Mudsock Heights

Mudsock Heights

Credit: Dennis E. Powell

The Blue Light Is Not Special!

By Dennis E. Powell | Posted at 10:05 PM

Have you ever encountered law enforcement — local police, state trooper, whatever — at night? If you have, and you’ve been in a locale where both red and blue flashing lights are involved in police activities, you might have noticed that blue light seems brighter and is not friendly to your eyes.

If you’re driving and a trooper with red lights on his rooftop pinball machine seeks to pass you, it has little effect on your vision. Despite its brightness you’re not blinded by it. If the officer has blue lights, though, it’s as if a blue atomic bomb went off in your back seat and it takes a while for your vision to return to normal. Even though on paper both colors are of the same brightness.

Our eyes react differently to different colors. I have two small LED flashlights on my keychain. One is normal white light while the other is red. When outdoors at night, I invariably use the latter. Why? Because red light doesn’t disrupt my night vision (nor would it yours). The white light, because of its blue component, ruins night vision and you need to readjust to the darkness all over again after turning it off, which is why the white-light device is what I use in searching for something that I think has rolled under the couch, not outside at night or in circumstances where I need to function in darkness.

The flashlights pilots carry in their cockpits and the lighting for much in sailing is red for the same reason. Turn on a white (or, Heaven help us, blue) light in the cockpit or on deck and you’re effectively blind when it’s on and for a while after turning it off.

These are interesting data, but I don’t bring them up for no reason. The Chinese electronics — but I repeat myself — industry seems to be in love with blue LEDs. It is true, they are striking to look at. That’s the problem: we don’t need striking illumination.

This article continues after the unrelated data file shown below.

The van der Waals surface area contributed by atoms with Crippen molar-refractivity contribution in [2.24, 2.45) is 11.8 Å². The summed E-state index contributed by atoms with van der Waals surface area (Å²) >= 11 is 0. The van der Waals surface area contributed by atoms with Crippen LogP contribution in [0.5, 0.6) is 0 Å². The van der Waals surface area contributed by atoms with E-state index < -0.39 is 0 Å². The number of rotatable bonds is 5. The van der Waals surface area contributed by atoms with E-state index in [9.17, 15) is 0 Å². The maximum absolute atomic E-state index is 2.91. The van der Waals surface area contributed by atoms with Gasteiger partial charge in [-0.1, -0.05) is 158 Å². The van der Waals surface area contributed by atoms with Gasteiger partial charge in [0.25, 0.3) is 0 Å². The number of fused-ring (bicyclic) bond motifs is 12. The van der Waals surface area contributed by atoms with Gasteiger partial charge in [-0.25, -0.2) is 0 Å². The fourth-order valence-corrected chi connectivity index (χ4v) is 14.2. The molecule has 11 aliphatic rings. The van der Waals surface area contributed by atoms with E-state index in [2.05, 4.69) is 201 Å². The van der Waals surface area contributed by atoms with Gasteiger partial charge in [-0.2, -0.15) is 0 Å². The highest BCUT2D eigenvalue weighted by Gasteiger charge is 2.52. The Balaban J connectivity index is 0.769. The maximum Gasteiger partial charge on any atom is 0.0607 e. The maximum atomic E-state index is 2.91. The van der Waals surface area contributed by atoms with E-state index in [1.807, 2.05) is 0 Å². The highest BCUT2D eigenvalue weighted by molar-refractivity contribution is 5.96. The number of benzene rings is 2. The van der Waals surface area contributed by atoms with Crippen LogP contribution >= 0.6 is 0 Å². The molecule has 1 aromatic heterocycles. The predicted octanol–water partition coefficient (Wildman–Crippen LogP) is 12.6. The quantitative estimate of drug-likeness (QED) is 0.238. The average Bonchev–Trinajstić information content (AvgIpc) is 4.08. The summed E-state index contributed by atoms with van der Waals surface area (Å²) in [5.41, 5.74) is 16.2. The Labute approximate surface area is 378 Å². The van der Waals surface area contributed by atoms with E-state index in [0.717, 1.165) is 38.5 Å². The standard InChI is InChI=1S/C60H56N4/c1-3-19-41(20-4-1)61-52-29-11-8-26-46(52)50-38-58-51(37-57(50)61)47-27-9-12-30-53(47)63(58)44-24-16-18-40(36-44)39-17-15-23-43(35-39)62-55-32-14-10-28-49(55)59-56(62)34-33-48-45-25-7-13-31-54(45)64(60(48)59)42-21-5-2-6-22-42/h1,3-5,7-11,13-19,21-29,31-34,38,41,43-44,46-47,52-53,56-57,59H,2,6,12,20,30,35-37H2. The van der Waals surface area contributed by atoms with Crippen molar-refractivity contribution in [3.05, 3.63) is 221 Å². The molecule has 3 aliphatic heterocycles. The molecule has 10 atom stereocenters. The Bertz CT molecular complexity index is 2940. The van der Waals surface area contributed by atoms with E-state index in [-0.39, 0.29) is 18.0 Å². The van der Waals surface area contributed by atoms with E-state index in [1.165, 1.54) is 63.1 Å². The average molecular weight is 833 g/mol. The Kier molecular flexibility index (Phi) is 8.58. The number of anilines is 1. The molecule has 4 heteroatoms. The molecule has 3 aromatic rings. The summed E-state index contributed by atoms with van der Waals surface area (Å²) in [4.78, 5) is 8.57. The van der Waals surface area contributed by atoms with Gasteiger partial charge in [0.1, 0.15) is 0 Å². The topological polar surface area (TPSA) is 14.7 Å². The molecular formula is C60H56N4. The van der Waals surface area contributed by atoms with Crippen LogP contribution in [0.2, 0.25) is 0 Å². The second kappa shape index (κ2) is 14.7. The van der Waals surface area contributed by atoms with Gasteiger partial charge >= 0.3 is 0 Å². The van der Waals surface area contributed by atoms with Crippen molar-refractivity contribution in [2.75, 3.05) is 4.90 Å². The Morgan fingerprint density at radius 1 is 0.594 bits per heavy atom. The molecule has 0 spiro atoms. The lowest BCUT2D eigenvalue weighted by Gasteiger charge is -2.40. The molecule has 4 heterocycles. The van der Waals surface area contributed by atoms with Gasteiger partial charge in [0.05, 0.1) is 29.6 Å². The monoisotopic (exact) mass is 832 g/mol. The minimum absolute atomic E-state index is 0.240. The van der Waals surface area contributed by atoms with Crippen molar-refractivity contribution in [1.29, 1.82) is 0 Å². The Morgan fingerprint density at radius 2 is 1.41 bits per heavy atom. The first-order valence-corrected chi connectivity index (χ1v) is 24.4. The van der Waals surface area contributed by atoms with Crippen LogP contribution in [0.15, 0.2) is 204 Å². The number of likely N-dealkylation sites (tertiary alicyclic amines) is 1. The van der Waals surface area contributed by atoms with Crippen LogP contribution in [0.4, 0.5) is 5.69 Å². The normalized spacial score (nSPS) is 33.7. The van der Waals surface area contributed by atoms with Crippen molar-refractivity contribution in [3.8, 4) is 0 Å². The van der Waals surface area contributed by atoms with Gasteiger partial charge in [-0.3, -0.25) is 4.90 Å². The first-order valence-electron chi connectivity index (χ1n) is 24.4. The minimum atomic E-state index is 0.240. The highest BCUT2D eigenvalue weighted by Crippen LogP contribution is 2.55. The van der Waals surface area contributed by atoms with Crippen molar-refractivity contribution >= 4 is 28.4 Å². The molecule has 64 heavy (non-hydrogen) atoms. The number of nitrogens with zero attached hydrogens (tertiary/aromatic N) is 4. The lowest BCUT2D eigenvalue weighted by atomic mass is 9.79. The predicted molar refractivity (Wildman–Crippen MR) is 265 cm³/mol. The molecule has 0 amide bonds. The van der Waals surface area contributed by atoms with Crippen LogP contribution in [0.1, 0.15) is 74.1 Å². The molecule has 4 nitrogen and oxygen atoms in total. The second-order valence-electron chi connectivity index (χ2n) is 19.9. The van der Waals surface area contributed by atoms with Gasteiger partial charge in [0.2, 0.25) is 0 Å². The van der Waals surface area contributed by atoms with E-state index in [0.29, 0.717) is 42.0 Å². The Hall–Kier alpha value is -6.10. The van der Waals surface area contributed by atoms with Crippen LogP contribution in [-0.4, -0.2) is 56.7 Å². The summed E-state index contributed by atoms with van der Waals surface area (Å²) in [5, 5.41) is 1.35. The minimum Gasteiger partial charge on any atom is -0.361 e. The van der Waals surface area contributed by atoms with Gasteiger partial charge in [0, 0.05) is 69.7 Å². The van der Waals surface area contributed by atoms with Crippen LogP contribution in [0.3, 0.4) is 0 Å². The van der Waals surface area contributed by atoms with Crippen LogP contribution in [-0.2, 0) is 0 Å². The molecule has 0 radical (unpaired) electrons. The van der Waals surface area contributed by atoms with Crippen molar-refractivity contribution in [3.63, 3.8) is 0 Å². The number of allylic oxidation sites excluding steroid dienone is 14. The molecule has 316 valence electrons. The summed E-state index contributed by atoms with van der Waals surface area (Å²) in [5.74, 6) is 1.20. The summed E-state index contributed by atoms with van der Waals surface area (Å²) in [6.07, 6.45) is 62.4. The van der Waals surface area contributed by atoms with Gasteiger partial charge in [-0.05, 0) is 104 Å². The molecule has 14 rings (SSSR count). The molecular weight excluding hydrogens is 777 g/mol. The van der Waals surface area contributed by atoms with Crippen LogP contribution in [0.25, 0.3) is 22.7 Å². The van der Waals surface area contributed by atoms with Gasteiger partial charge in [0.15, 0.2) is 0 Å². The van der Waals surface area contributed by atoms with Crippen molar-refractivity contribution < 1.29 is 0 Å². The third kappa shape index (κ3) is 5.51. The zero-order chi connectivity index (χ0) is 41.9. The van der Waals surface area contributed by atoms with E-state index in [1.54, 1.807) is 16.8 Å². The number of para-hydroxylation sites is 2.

That point came home especially vividly when I replaced the humidifier in my bedroom. Humidity is important, especially in the winter months when it drops in our homes. It’s important for the woodwork and furniture, it’s extremely important for guitars and other wooden stringed instruments, and it is crucial if dying in agony from the flu is not on your to-do list. This has been known for a while.

For example, at a level of 45 percent humidity or above, the influenza virus cannot survive in the air longer than about five minutes. That’s part of why the flu is so virulent in the months during which indoor humidity falls well below that figure.

When it gets cold, out come the humidifier and the vaporizer. (The latter is a humidifier that uses heat to create humidity by turning water to steam. It uses more electricity and can get clogged by impurities in your tap water.) I’ll close the drain when I shower and won’t drain it the accumulated water until it has been allowed, door open after the shower, to fog up as much of the house as it can. I’ll probably make one of the contraptions that captures humidity and heat from the clothes dryer that would normally be vented outside. You may have noticed that heat has gotten expensive, and heating the outdoors in winter is a losing proposition.

That was a digression, but I think a worthwhile one.

I got out the humidifier and soon discovered that this year, after probably 15 years of faithful service, my Holmes HM630 humidifier was dumping water all over the floor. Close inspection revealed that its water tank has developed many fine cracks. I do not know how or why now, but I do know that replacement tanks are not available. So much for a “waste-free society,” huh?